13 March 2009

Wolfe, Tom. "Stalking the Billion-Footed Beast: A Literary Manifesto for the New Social Novel."” Harper's. Nov 89, 45-56.

Wolfe got a lot of flack, I think, from this article, which he wrote after publishing The Bonfire of the Vanities and while he was working on A Man in Full. It's in one sense a response to the critics of Bonfire who felt the novel was a sprawling messy hybrid of fictionalized reportage—Wolfe doing Wolfe while making characters up. And this article's thesis is, if I can try to sub it up briefly, that since World War II what is both heralded and also simply desired in American literature (well, let's just say the novel in specific) is a smaller kind of novel. It's not so much a novel of ideas as it is an overly performative novel. The novel as game, something geared more and more geared toward the gradually developing intelligentsia and less toward the middle class, where the novel once aimed itself. The "death" of the novel, such as it may be, Wolfe argues, is really just an overly fussy refining of a novel's inherent aims or abilities.

What Wolfe always wanted to write was the novel of New York in what he calls "the American century" (it’s keenly apparent reading this in 2009 that that century is very much over) a la the novels of London and Paris in their nineteenth centuries. That is, he wanted to be the American Balzac or Dickens. And he makes a good case about the value of such writing, in that these writers never really impressed or attracted the intelligentsia of their times, but rather sought popular readerships. Now the idea of seeking a popular readership is sort of just to hold a flag up saying "No thanks I actually don’t want to get good reviews to say nothing of the respect of my peers."

One'll find holes in the argument if one looks closely enough. One thing, for me, is that I'm not quite sure how to sort out the chicken-egg origins of all this. I mean: the novel is, now, without question, terribly irrelevant compared to its pre-television forefather. This is what Franzen's big Harper's essay is all about: why try to write a social novel that describes the world when practically every new medium that's come out in the 20th century does a far faster and more accurate job than the novel can? But Wolfe seems to argue that it's this narrowing of the novel's scope—this distrustful turn away from realism over the last fifty years or so—that has led the novel toward its current irrelevance. Not, as I'd assume to be the case, that the novel's inability to be socially relevant has then led writers to seek out new projects or goals for what the novel can do.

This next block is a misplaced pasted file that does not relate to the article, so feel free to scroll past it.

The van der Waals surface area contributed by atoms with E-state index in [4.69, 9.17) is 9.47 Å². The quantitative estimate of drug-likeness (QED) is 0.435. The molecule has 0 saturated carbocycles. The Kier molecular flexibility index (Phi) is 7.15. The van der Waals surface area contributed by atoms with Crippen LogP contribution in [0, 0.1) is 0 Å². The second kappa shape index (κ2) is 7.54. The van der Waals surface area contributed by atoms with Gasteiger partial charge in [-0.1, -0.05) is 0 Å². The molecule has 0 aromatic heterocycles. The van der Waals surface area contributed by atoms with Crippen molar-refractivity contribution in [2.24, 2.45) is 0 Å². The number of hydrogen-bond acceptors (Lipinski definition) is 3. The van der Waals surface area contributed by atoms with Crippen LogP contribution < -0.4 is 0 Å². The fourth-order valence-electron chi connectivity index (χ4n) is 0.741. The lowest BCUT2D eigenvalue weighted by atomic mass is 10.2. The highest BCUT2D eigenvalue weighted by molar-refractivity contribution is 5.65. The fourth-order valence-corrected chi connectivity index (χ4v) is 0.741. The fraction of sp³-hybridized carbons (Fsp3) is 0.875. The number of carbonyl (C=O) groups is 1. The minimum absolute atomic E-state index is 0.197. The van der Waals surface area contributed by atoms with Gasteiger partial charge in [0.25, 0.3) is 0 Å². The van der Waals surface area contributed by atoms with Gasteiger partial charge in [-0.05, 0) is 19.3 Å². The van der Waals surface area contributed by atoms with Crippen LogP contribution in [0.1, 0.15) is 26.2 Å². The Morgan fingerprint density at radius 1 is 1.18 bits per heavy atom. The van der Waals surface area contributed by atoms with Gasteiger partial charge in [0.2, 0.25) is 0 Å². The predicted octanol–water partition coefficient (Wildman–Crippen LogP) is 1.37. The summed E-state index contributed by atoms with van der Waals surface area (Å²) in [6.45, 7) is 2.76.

Having read this after Wood's book, I'm now fully on board with the notion that realism isn't just a school of writing but rather the central mechanism that makes narrative work, which is to say, that makes a reader look at words thrown together and see in them something of his own relative experience. Wood says realism isn't a genre but rather the thing that allows all other genres to exist. Here's how Wolfe puts it:
The introduction of realism in literature in the eighteenth century by Richardson, Fielding, and Smollett was like the introduction of electricity into engineering. It was not just another device. The effect on the emotions of an everyday realism such as Richardson's was something that had never been conceived of before. It was realism that created the "absorbing" or "gripping" quality that is peculiar to the novel, the quality that makes the reader feel that he has been pulled not only into the setting of the story but also into the minds and central nervous system of the character. (50)
He follows this with an astoundingly tall claim: "No one was ever moved to tears by reading about the unhappy fates of heroes and heroines in Homer [. . .] or Shakespeare" (50). Really, Tom? No one ever in the hundreds of years since both those guys started writing?

If a move away from realism is the problem, the solution as Wolfe argues, is for more reportage. Novelists need to get out in the world and write about what they see. As a person who came to writing through journalism—and a person who worried for years about what on earth to write when he wrote fiction—the command ment is a sound one. Reportage, Wolfe says, gives a writer "something to say." Without it, all writers have is a facility with words. And I’ve complained enough in this venue about beautiful language with nothing behind it to belabor the point further.

At any rate, I'm rereading Marcus's anti-realist / -Franzen screed next week, as well as Franzen's take on this, and Wallace's "E Unibus Plurum" and probably even Zadie Smith’s recent take on the debate, all in preparation for my scholarly paper for the field list in my comprehensive exams, which is going to take a close look at all these recent writers writing on what's needed in contemporary fiction and figure out okay: what are the problems? What are the demands? What are the novels that have been written in the last 20 years or so that have in some way responded, either directly or in-, to these problems and demands?

Oh and I also have to blog about Ha Jin’s Waiting, which wasn't bad but also not so great, despite winning the 1999 National Book Award.

And upon rereading, one final confession: I yearn (mostly) for realism in the novels I read but am usually bored by its use in short stories. This isn't entirely true, but I think it might have something to do with why George Saunders has not yet written a novel.


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